I didn’t do group piano growing up but I sure wish I did because it’s just a ton of fun to be a part of.
7. Learn Duet Pieces
Whether you’re the parent or the teacher, a duet piece really makes piano fun. Have the student take the simpler line while you take the other. You just might be surprised by how much fun that kind of engagement can be. There’s plenty of fun activities for piano, but none as simple to get into as this. Duet playing is a great way to prepare a student for larger ensemble playing that they would likely experience if they joined a group class.
8. Dress Up Day
This one is really about discovering your silly side. Since a piano student is going to be playing a ton of Beethoven and Bach why not dress up like them? You could even build a recital around this where students all come dressed up as the composer that they’re presenting that day. This adds authenticity to what they’re doing and also makes for a hilarious photo-op for the parents.
9. Play In The Dark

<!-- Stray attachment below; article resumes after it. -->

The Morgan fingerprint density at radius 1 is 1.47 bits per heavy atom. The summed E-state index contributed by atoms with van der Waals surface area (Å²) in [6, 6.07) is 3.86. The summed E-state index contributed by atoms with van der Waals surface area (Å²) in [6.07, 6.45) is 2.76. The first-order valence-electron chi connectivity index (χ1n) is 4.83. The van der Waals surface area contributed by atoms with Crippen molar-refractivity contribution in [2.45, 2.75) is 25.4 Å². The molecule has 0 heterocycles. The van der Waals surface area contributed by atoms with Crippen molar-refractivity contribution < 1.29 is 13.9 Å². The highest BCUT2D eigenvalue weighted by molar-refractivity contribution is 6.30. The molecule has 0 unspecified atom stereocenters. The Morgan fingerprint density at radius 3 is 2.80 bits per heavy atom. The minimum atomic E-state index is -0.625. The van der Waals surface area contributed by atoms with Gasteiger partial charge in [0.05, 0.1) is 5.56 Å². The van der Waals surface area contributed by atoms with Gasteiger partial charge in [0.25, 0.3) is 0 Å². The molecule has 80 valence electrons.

Closing your eyes and playing without looking is one thing, but doing so in the dark is a different animal. Try this out and see how far your student can get in their music from memory!
10. Candy Day
Every now and then I like to treat my students to some tasty treats. I call it candy day, but it’s still something that they have to earn throughout their lesson. Usually, through ear training exercises or some of the other games, I listed here the student has a chance to earn some candy if they answer correctly or win the game.
Well, that’s about all I have for this list. There are a million ways you could make piano fun for a student or even just for yourself. Most of this post is centered around some different creative games you could play. However, there are also some innovative ideas in here too; especially if you plan to present a special recital and dress up!
Have fun with these and be sure to leave me a comment and let me know how you these ideas work out for you and your students!